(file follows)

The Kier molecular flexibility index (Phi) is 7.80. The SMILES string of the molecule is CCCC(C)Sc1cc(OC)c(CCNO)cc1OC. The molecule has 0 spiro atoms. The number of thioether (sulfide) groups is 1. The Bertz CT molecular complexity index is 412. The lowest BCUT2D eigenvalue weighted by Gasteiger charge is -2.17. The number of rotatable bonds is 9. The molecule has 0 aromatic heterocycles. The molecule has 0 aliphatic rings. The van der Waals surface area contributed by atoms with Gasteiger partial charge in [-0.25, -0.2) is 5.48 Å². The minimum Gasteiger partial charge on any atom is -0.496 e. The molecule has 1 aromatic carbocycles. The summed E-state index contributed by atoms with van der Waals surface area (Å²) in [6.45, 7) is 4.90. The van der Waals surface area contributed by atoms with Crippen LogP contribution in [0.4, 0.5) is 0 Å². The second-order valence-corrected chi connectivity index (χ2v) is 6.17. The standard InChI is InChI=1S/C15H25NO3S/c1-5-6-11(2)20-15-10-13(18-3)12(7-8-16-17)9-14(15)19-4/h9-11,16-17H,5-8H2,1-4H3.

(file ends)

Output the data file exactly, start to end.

The Kier molecular flexibility index (Phi) is 7.80. The SMILES string of the molecule is CCCC(C)Sc1cc(OC)c(CCNO)cc1OC. The molecule has 0 spiro atoms. The number of thioether (sulfide) groups is 1. The Bertz CT molecular complexity index is 412. The lowest BCUT2D eigenvalue weighted by Gasteiger charge is -2.17. The number of rotatable bonds is 9. The molecule has 0 aromatic heterocycles. The molecule has 0 aliphatic rings. The van der Waals surface area contributed by atoms with Gasteiger partial charge in [-0.25, -0.2) is 5.48 Å². The minimum Gasteiger partial charge on any atom is -0.496 e. The molecule has 1 aromatic carbocycles. The summed E-state index contributed by atoms with van der Waals surface area (Å²) in [6.45, 7) is 4.90. The van der Waals surface area contributed by atoms with Crippen LogP contribution in [0.4, 0.5) is 0 Å². The second-order valence-corrected chi connectivity index (χ2v) is 6.17. The standard InChI is InChI=1S/C15H25NO3S/c1-5-6-11(2)20-15-10-13(18-3)12(7-8-16-17)9-14(15)19-4/h9-11,16-17H,5-8H2,1-4H3.